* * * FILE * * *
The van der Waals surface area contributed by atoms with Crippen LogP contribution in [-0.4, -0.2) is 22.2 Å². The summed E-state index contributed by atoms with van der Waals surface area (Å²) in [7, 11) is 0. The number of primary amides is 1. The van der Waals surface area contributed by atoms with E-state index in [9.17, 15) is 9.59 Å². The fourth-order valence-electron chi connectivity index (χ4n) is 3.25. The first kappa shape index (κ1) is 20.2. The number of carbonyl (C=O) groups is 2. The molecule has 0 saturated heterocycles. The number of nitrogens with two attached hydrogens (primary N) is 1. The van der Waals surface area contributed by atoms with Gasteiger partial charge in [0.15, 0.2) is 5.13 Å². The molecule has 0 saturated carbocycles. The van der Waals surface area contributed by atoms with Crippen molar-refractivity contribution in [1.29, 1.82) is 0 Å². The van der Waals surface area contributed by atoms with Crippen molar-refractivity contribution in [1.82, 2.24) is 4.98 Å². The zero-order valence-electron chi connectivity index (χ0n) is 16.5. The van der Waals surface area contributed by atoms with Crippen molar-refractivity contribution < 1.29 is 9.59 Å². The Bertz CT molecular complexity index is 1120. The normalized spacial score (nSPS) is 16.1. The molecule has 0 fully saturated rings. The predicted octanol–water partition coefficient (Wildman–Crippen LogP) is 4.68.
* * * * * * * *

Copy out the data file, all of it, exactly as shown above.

The van der Waals surface area contributed by atoms with Crippen LogP contribution in [-0.4, -0.2) is 22.2 Å². The summed E-state index contributed by atoms with van der Waals surface area (Å²) in [7, 11) is 0. The number of primary amides is 1. The van der Waals surface area contributed by atoms with E-state index in [9.17, 15) is 9.59 Å². The fourth-order valence-electron chi connectivity index (χ4n) is 3.25. The first kappa shape index (κ1) is 20.2. The number of carbonyl (C=O) groups is 2. The molecule has 0 saturated heterocycles. The number of nitrogens with two attached hydrogens (primary N) is 1. The van der Waals surface area contributed by atoms with Gasteiger partial charge in [0.15, 0.2) is 5.13 Å². The molecule has 0 saturated carbocycles. The van der Waals surface area contributed by atoms with Crippen molar-refractivity contribution in [1.29, 1.82) is 0 Å². The van der Waals surface area contributed by atoms with Crippen molar-refractivity contribution in [1.82, 2.24) is 4.98 Å². The zero-order valence-electron chi connectivity index (χ0n) is 16.5. The van der Waals surface area contributed by atoms with Crippen molar-refractivity contribution < 1.29 is 9.59 Å². The Bertz CT molecular complexity index is 1120. The normalized spacial score (nSPS) is 16.1. The molecule has 0 fully saturated rings. The predicted octanol–water partition coefficient (Wildman–Crippen LogP) is 4.68.